In Windows 98SE and Me, if you’re sharing your own My Documents folder, you can password-protect it. If you don’t give the password to anyone, you’ll have a private, remote folder.
Sometimes I add or change contents of a file, and when I open the file later, the contents don’t match what I entered. Then I find out that while I was working on the file, somebody else was working on the same file from a different computer. This is truly annoying.
It sure is annoying, and unless the software is designed to manage simultaneous users, there’s nothing you can do about it. Two annoying things are going on:
“The last save wins” rule is in effect.
Each user’s copy of the file is static except for the changes that user is making. As each user makes changes and saves them, the other user’s file doesn’t update with the changes being saved to the disk.
When you save and close the file and then reopen it, everything might look fine—the last save wins! However, if you’re the user who saved the file earlier than the last save, you’re probably rather surprised by the contents.
Sometimes I open a file in a software application and I’m told that someone else is using the file. The message that appears explains the Notify option, but what’s the Read Only button for?
You’ll see this message if you use software designed to manage multiple users opening the same file (e.g., Microsoft Word). And you’re right, the message only explains what happens if you click the Notify button (see Figure 4-11).
The Read Only button lets you open the file as read-only, which means you can’t save the file under its original filename (you can’t click the Save button on the toolbar or select File → Save). When you want to save your work, you must choose File → Save As and save the file under a different name.
When you save the file with a different name, pick a name that connects the file to the original, such as Filename-2 (substitute the real filename for Filename).
If you click the Notify button, the file opens with the contents it had the last time it was saved by the user currently working on the file. You can begin working on the file, but if you want to save your work before you’re notified that the other user has closed the file, you must use a different filename (you’re working in read-only mode and creating a separate file, which won’t merge its contents with the original file).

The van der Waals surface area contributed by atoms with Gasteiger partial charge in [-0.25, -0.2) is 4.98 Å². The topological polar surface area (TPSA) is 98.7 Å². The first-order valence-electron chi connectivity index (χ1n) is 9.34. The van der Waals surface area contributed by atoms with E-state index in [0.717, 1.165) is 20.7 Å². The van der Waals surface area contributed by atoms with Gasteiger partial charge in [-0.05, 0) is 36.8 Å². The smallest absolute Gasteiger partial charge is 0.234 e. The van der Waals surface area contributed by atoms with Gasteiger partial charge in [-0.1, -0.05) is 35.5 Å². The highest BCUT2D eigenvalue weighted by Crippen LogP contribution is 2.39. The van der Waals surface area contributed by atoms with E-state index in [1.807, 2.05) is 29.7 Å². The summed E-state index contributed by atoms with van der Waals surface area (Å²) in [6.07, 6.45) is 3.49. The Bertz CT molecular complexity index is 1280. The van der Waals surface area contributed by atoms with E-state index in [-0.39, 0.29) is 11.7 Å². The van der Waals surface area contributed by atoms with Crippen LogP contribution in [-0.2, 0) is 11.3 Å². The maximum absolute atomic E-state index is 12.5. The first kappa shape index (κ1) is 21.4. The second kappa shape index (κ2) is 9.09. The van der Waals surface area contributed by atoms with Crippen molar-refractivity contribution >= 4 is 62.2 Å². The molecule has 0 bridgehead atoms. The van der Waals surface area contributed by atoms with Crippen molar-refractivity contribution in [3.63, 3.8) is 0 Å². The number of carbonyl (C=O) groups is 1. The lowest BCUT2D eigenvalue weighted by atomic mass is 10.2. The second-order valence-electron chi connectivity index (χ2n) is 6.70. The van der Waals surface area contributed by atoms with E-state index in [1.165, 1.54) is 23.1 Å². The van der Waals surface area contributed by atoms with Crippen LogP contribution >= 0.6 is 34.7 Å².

Windows tracks the other open copy of the file, and when it’s closed, you’re notified that the file is available for editing (see Figure 4-12), which means you can save it using the original filename. The file, of course, now contains any new or changed material inserted by the user who was working on it.
The next time the “other” user opens the file, your changes are there, which might be a surprise, and a surprising annoyance. You should tell the other user what you did, or make changes in a way that’s suitable for collaboration (see "Collaborating on Files“).
We have several files on our network that multiple users work on. We keep shopping lists, calendars, and other family notes in those files. Everyone puts text in front of or behind their changes, such as “Mom, I changed the previous sentence from xxx to yyy.” This makes it more difficult to read the files, and it’s a rather complex task to create a final file.
Most software designed for Windows offers a way to track each person’s contribution to a document, and to accept or reject changes easily (to create a finished document). When the tracking feature is enabled, as each person opens the document and types, that person’s characters appear in a different color. When text is deleted, it remains on the screen with a special character to indicate that the document was changed by that deletion. You can accept or reject each person’s work, one change at a time, or all at once. See the Help files for your software to learn how to use this nifty feature.
After you’ve accepted or rejected all the changes and saved the document, turn off the collaboration features. Be sure to turn off the ability to see changes in the screen or print document, then test it by opening the document again and turning on the feature that shows changes (not the one that tracks changes). If you see any original text that was changed or deleted, delete it without the tracking feature to make sure it’s permanently deleted. Otherwise, if you send the document to anyone, they’ll be able to turn on the feature that shows the changes and see all the contributions, notes, and comments. This could be embarrassing to you and extremely interesting to the recipient. I’ve received documents from major corporations (including Microsoft) in which I was able to see notes, comments, and rejected text, at least some of which I’m sure they didn’t want me to see.
We keep a number of files on our network for everyone in the family to access. As the number of files grows, we constantly lose track of where they are. At work, we have a file server that holds all the files that multiple employees need to use, but at home we have a peer-to-peer network with no file server.
You can add the services of a file server to your network simply by assigning one computer to that role: